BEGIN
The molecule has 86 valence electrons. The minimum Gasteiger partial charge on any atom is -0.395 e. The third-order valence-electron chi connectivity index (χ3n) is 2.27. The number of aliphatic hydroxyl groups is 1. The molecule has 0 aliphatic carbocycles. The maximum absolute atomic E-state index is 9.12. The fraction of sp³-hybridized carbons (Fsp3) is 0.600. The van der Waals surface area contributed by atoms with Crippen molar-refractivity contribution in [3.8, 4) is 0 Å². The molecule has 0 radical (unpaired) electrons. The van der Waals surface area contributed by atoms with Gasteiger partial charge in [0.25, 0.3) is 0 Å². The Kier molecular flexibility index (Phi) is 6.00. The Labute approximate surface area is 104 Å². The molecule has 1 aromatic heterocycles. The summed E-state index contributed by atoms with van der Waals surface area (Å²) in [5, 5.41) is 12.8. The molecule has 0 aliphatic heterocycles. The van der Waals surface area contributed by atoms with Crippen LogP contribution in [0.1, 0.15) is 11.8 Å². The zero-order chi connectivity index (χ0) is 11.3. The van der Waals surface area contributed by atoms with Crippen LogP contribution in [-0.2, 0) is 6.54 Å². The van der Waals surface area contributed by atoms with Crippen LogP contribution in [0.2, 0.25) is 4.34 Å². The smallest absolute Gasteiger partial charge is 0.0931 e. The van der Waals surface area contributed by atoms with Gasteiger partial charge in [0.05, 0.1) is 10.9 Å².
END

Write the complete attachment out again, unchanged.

The molecule has 86 valence electrons. The minimum Gasteiger partial charge on any atom is -0.395 e. The third-order valence-electron chi connectivity index (χ3n) is 2.27. The number of aliphatic hydroxyl groups is 1. The molecule has 0 aliphatic carbocycles. The maximum absolute atomic E-state index is 9.12. The fraction of sp³-hybridized carbons (Fsp3) is 0.600. The van der Waals surface area contributed by atoms with Crippen molar-refractivity contribution in [3.8, 4) is 0 Å². The molecule has 0 radical (unpaired) electrons. The van der Waals surface area contributed by atoms with Gasteiger partial charge in [0.25, 0.3) is 0 Å². The Kier molecular flexibility index (Phi) is 6.00. The Labute approximate surface area is 104 Å². The molecule has 1 aromatic heterocycles. The summed E-state index contributed by atoms with van der Waals surface area (Å²) in [5, 5.41) is 12.8. The molecule has 0 aliphatic heterocycles. The van der Waals surface area contributed by atoms with Crippen LogP contribution in [0.1, 0.15) is 11.8 Å². The zero-order chi connectivity index (χ0) is 11.3. The van der Waals surface area contributed by atoms with Crippen LogP contribution in [-0.2, 0) is 6.54 Å². The van der Waals surface area contributed by atoms with Crippen LogP contribution in [0.2, 0.25) is 4.34 Å². The smallest absolute Gasteiger partial charge is 0.0931 e. The van der Waals surface area contributed by atoms with Gasteiger partial charge in [0.05, 0.1) is 10.9 Å².